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Star Trek Prodigy Canceled

Star Trek: Prodigy has been canceled by Paramount+ in a huge shock to Trekkies (and the industry), although that doesn’t mean it won’t come back somewhere else.

Deadline’s article says season two will complete postproduction and be shopped to another platform. So I would expect the show to live on, somehow.

I think I watched five minutes of the first episode, realized “Oh, it’s for kids,” and that was enough for me. But I know a lot of Trekkies love it.

It’s deeply strange that Paramount+ was supposed to be the be-all, end-all home for Star Trek—and they finally did reunite all the films in one place, as various licensing deals to other platforms ran out—and now they’re axing “content.”

All of the streaming services are apparently realizing that they messed up, big-time—and that taking a ton of films and TV shows that they used to be able to sell, individually, all over the world, and instead offering it all via a giant funnel on a flat rate to consumers is A TERRIBLE BUSINESS DECISION!

Alas, it was a “race to the bottom,” led very successfully by the beast of them all, Netflix.

And now, for complicated tax reasons, all of the platforms can just “disappear” certain under-performing (or even unreleased) programs and movies and save money on their corporate balance sheet. (That’s what happened to Batgirl.)

Is it not obvious that what destroyed the music business is now destroying the movie business? It’s technology: the ability to eliminate what used to be the physical delivery system for the content (vinyl, CD) and instead have a virtual version—it’s not just the piracy, it’s that people get conditioned to it not having any value. “Hey, look, a thousand TV shows...ho-hum.”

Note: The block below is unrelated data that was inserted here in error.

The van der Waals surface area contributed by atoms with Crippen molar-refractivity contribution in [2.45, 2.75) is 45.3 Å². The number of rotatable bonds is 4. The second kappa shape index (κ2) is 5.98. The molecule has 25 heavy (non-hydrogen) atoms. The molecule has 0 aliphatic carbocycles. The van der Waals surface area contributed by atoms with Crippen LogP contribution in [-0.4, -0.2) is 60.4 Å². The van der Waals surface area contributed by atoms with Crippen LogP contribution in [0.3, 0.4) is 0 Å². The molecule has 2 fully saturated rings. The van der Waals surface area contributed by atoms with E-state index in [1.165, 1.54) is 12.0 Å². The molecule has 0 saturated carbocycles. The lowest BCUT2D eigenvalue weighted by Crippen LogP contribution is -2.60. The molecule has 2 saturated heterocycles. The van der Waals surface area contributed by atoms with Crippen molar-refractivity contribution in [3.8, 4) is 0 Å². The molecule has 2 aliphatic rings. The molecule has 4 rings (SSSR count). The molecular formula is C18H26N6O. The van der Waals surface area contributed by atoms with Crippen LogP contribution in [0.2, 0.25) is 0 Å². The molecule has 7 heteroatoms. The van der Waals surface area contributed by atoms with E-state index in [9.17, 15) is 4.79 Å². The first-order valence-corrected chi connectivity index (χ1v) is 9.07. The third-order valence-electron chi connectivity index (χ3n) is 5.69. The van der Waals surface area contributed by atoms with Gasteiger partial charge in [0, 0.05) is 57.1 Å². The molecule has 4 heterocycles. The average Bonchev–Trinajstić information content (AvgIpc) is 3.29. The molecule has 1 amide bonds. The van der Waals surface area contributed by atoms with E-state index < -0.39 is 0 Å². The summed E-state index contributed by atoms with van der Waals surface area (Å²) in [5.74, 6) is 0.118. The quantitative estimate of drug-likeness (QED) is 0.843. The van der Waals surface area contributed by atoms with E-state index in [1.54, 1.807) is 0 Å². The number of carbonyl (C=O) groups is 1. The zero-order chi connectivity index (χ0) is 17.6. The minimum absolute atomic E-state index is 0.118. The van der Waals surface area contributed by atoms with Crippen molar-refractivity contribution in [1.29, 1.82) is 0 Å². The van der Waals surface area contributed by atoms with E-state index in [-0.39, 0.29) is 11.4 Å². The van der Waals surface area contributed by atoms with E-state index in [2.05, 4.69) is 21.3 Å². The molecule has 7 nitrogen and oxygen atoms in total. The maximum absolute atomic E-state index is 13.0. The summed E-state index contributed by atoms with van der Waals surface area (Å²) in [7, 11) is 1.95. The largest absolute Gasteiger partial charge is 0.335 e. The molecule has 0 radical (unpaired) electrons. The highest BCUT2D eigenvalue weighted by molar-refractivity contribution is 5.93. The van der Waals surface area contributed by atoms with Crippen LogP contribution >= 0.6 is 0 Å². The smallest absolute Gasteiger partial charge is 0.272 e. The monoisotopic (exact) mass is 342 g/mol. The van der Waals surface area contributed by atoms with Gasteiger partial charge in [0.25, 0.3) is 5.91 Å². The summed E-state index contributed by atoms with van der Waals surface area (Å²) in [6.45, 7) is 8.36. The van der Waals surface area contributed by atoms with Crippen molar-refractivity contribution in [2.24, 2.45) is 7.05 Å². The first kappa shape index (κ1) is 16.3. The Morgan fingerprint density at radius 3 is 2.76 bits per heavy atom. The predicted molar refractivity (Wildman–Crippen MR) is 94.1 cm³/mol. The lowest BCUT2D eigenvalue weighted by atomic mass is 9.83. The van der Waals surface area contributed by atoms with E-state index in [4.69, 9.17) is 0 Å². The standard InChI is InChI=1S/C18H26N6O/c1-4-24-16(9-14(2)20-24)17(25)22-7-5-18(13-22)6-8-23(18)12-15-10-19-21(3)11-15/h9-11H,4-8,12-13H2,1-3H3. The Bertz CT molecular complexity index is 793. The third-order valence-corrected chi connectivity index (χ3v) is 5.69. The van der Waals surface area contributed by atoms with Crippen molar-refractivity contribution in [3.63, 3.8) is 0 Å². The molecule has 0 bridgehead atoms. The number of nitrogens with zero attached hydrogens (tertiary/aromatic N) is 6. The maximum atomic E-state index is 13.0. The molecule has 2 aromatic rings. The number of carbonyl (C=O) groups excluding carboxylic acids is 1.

It means the companies can’t create a physical version and mark it up and take profits all throughout the distribution chain. (I mean, you can, but it’s a niche collectible.)

First music, now movies. As a consumer, it’s super convenient; but as a producer, this is a very big problem.

I don’t think anybody has the solution and they’re all completely terrified.

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Robert Knaus
Robert Knaus
Jun 24, 2023

This is why I've been fighting for movies to come back to theaters (and seeing as many on the big screen as I can), because this new "watch everything at home" model is just not working for the industry that I love. Maybe we would have gotten here eventually, but the Pandemic accelerated the process exponentially, and studios have come to the sobering realization that you can't spend $200 million on a movie and give it away for "free" on a streaming platform without taking a bath on it. Even network TV 30 or 40 years ago sold advertising space during their most popular shows, TV movies and miniseries, and this was in the day when there were only three…

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